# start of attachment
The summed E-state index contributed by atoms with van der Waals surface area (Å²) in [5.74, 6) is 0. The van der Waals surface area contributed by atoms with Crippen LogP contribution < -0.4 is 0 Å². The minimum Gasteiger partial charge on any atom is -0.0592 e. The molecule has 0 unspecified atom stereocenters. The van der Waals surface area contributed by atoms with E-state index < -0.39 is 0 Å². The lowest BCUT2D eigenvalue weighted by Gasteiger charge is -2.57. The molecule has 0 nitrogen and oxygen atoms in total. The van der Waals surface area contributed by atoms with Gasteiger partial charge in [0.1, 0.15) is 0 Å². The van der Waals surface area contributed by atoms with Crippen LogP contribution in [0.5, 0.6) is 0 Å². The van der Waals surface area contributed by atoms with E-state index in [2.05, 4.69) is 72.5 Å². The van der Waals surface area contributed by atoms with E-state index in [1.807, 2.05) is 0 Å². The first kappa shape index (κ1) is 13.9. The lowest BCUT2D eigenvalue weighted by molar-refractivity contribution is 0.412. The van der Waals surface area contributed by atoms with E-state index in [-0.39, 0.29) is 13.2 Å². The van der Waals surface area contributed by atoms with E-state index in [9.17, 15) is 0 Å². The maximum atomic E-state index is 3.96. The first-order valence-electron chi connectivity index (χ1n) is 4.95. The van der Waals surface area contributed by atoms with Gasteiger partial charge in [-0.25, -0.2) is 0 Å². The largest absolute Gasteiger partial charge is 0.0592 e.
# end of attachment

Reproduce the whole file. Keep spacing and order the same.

The summed E-state index contributed by atoms with van der Waals surface area (Å²) in [5.74, 6) is 0. The van der Waals surface area contributed by atoms with Crippen LogP contribution < -0.4 is 0 Å². The minimum Gasteiger partial charge on any atom is -0.0592 e. The molecule has 0 unspecified atom stereocenters. The van der Waals surface area contributed by atoms with E-state index < -0.39 is 0 Å². The lowest BCUT2D eigenvalue weighted by Gasteiger charge is -2.57. The molecule has 0 nitrogen and oxygen atoms in total. The van der Waals surface area contributed by atoms with Gasteiger partial charge in [0.1, 0.15) is 0 Å². The van der Waals surface area contributed by atoms with Crippen LogP contribution in [0.5, 0.6) is 0 Å². The van der Waals surface area contributed by atoms with E-state index in [2.05, 4.69) is 72.5 Å². The van der Waals surface area contributed by atoms with E-state index in [1.807, 2.05) is 0 Å². The first kappa shape index (κ1) is 13.9. The lowest BCUT2D eigenvalue weighted by molar-refractivity contribution is 0.412. The van der Waals surface area contributed by atoms with E-state index in [-0.39, 0.29) is 13.2 Å². The van der Waals surface area contributed by atoms with E-state index in [9.17, 15) is 0 Å². The maximum atomic E-state index is 3.96. The first-order valence-electron chi connectivity index (χ1n) is 4.95. The van der Waals surface area contributed by atoms with Gasteiger partial charge in [-0.25, -0.2) is 0 Å². The largest absolute Gasteiger partial charge is 0.0592 e.